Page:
• Seventh photo, first column: A good place for a swim if it were warm.

  • With the boats unloaded, they were much easier to maneuver in and around the caves.
  • Eighth photo, first column: Carmen and Steve exit a sea cave.
  • Ninth photo, first column: Greek columns mark the entrance of this cave.
  • Tenth photo, first column: Norma in a dark cave.
  • Eleventh photo, first column: Kiah doesn't need his paddle for this one.
  • Twelfth photo, first column: Carmen reaches for the ceiling.
  • Thirteenth photo, first column: Proof that I was in a sea cave.
  • Fourteenth photo, first column: I see Carmen!
  • Fifteenth photo, first column: Now Britta!
  • Sixteenth photo, first column: Steve steers.
  • Seventeenth photo, first column: Carmen taking a photo of me taking a photo of her.
  • Eighteenth photo, first column: A mix of crevices and smooth walls.
  • Nineteenth photo, first column: Enough room for everyone in here.
  • Twentieth photo, first column: An illuminated ceiling.
  • Twenty-first photo, first column: Britta leads the way.
  • Twenty-second photo, first column: Here's a close-up of the rock on the right in the above photo.
  • Twenty-third photo, first column: Another shot of Carmen working the camera.
  • Twenty-fourth photo, first column: Big cave.
  • First photo, second column: Do you see Britta?
  • Second photo, second column: This cave has sprung a leak.
  • Third photo, second column: Bent shaft Euro paddle.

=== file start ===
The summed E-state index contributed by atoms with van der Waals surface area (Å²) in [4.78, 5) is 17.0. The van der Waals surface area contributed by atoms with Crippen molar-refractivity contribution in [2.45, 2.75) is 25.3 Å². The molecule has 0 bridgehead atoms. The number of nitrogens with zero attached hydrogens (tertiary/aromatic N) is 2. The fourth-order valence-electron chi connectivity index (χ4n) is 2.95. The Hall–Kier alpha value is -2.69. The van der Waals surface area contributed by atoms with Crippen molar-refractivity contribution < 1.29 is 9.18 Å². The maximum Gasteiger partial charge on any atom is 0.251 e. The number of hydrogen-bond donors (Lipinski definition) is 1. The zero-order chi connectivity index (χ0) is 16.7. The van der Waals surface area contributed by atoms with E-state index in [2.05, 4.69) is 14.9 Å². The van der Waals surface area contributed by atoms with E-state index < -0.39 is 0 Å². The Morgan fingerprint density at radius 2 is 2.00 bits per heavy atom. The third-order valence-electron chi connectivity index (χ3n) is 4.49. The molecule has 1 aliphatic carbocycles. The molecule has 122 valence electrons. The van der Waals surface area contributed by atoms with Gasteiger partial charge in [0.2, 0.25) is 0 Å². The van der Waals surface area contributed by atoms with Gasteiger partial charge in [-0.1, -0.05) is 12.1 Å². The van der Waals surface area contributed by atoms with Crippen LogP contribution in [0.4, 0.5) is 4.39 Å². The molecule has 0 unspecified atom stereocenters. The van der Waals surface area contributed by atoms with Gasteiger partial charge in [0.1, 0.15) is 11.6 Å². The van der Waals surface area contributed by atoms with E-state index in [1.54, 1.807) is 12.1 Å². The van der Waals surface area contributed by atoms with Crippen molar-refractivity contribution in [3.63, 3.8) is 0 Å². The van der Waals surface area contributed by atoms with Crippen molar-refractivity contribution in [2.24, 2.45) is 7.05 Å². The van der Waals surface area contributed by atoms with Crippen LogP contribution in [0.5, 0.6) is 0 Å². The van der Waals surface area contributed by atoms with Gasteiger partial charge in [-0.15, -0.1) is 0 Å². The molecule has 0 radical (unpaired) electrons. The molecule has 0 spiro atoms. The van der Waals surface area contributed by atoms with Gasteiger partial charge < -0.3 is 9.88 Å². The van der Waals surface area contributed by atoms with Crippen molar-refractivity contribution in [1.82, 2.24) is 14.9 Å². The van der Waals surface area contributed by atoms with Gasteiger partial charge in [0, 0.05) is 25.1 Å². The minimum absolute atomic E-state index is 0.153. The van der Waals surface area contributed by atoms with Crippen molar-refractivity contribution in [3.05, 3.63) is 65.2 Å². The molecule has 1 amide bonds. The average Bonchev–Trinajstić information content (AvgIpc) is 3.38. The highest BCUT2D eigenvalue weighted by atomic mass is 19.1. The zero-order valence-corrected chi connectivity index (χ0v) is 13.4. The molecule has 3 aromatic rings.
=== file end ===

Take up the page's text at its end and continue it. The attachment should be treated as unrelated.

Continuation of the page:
• Fourth photo, second column: Kiah!
  • Fifth photo, second column: And now Britta.
  • Sixth photo, second column: Steve and Carmen.
  • Seventh photo, second column: Feeling Zen.
  • Eighth photo, second column: Layered rocks.
  • Ninth photo, second column: One of my more favorite shots.
  • Tenth photo, second column: I think the camera lens was getting dirty.
  • Eleventh photo, second column: Carmen enjoying the scenery.
  • Twelfth photo, second column: Some of these rock walls were pretty high.
  • Thirteenth photo, second column: A view looking out.
  • Fourteenth photo, second column: Other tour groups go through but at least then it was just us.

  • Now we were at the north end of the island. I know this because we could see Devils Island Light.
  • Fifteenth photo, second column: The lighthouse in the background on the right.
  • Sixteenth photo, second column: Closeup of the lighthouse.
  • Seventeenth photo, second column: Lots of handholds for a climber.
  • Eighteenth photo, second column: Steve does most of the paddling.
  • Nineteenth photo, second column: It would be a lot easier to see the holes higher if standing on a SUP.
  • Twentieth photo, second column: Kiah following Britta through the rock arch.
  • Twenty-first photo, second column: A very wet wall.
  • Twenty-second photo, second column: A closeup of moss growing on the wall in the previous image.

  • The water was pretty calm. I can't imagine kayaking so close to the rocks and caves in rough conditions. We were quite fortunate because the weather in Lake Superior can be so unpredictable.

    By the time we finished, we had completed a cumulative 26.5 miles.
    Click thumbnails to enlarge.

    After landing, we took a walk from the south side to the north side of Devils Island to see the lighthouse (first photo, first column).
    On March 2, 1889, Congress appropriated $15,000 for a lighthouse on Devils Island, the most northern island in the Apostle Island archipelago. When finished, the lighthouse would serve as a coastal light, splitting the gap between the lighthouses on Sand Island and Outer Island.
    Built of half-inch-thick steel plates, the cylindrical tower stands eighty feet tall and was originally braced at its base by eight latticed buttresses that stood thirteen feet high.

    - from Lighthouse Friends - Devils Island Lighthouse